12 posted on 08/02/2012 2:02:29 PM PDT by Chickensoup (STOP The Great O-ppression)
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To: Chickensoup

I struggle with the same problem with my daughter - she is going into 7th grade as a homeschooler, and she’s extraordinarily bright, loves math and techie things. I was the same way at her age, and I was fortunate that the only thing available was programming in BASIC, because now it’s hard to get kids interested in learning from the ground up. My nephew also had to fight to find computer learning, but he was finally able to take programming classes in high school.

Are you aware of the programming site called “Scratch?” That’s kind if a fun thing to do. I also echo the sentiment about the ham radio - a great idea.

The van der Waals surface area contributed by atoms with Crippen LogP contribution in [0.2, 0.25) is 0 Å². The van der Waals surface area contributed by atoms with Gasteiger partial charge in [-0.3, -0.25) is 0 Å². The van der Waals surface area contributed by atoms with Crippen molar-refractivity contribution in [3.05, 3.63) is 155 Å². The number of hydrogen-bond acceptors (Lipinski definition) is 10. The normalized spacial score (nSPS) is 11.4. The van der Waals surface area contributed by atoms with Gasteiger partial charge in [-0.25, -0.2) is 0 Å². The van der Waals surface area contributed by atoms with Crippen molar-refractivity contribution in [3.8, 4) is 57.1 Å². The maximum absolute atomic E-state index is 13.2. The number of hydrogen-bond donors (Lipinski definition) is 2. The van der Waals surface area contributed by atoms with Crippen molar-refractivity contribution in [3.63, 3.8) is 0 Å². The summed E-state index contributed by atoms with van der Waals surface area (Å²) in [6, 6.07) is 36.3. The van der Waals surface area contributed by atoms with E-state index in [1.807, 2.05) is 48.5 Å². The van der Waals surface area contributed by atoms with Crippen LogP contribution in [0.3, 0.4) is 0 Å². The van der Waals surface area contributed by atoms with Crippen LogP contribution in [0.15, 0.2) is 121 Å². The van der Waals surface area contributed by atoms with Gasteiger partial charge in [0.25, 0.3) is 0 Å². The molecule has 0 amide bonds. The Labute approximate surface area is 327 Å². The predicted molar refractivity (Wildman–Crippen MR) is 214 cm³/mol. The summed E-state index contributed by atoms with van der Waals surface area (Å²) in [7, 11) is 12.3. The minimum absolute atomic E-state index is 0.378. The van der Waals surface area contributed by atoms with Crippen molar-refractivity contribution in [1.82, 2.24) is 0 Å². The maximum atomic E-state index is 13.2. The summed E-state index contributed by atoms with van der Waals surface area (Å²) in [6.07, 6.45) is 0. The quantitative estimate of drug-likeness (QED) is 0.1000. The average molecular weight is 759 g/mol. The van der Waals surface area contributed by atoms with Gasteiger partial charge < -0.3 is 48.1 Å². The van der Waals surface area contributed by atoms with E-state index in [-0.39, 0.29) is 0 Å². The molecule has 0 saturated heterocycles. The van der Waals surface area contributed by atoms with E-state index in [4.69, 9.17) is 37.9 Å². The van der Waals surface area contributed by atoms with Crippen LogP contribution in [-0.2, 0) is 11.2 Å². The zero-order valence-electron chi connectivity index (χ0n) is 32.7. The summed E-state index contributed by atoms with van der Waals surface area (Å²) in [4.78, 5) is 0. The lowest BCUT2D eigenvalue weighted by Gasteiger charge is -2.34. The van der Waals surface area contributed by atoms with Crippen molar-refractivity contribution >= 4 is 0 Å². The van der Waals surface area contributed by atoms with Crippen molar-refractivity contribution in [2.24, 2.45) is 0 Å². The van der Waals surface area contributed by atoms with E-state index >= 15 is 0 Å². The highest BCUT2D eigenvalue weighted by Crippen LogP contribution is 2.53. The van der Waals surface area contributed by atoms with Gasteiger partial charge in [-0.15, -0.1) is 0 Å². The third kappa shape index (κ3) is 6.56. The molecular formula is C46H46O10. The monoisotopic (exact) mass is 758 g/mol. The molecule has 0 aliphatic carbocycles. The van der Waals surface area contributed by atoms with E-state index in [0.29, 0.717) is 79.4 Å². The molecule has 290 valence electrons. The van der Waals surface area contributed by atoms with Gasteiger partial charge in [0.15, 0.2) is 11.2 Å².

I would suggest keeping with her maturity level and let her have a lot of fun - she’s still young, so let her enjoy the fun of computers for a while.

I would check into your local schools (both public and private) to see if they can do ad hoc techie classes, as well as your Community College, or see what online options are available. She probably ought to get a BA or a BS, but she can work on getting credit online - she can do this quickly, and she doesn’t have to see it as an impediment to growing up and earning money. She needs a goal or she’ll flounder, if she’s not old enough or experienced enough for employment. And just being technical doesn’t necessarily mean that she wants to do it for the rest of her life! The skills might just be an example of her personality type. Maybe she likes solving problems, and the routine of a tech job might be boring.


13 posted on 08/02/2012 2:06:00 PM PDT by agrarianlady
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To: agrarianlady

http://www.collegeplus.org/howitworks/

Boy this looks great!!


14 posted on 08/02/2012 2:15:28 PM PDT by Chickensoup (STOP The Great O-ppression)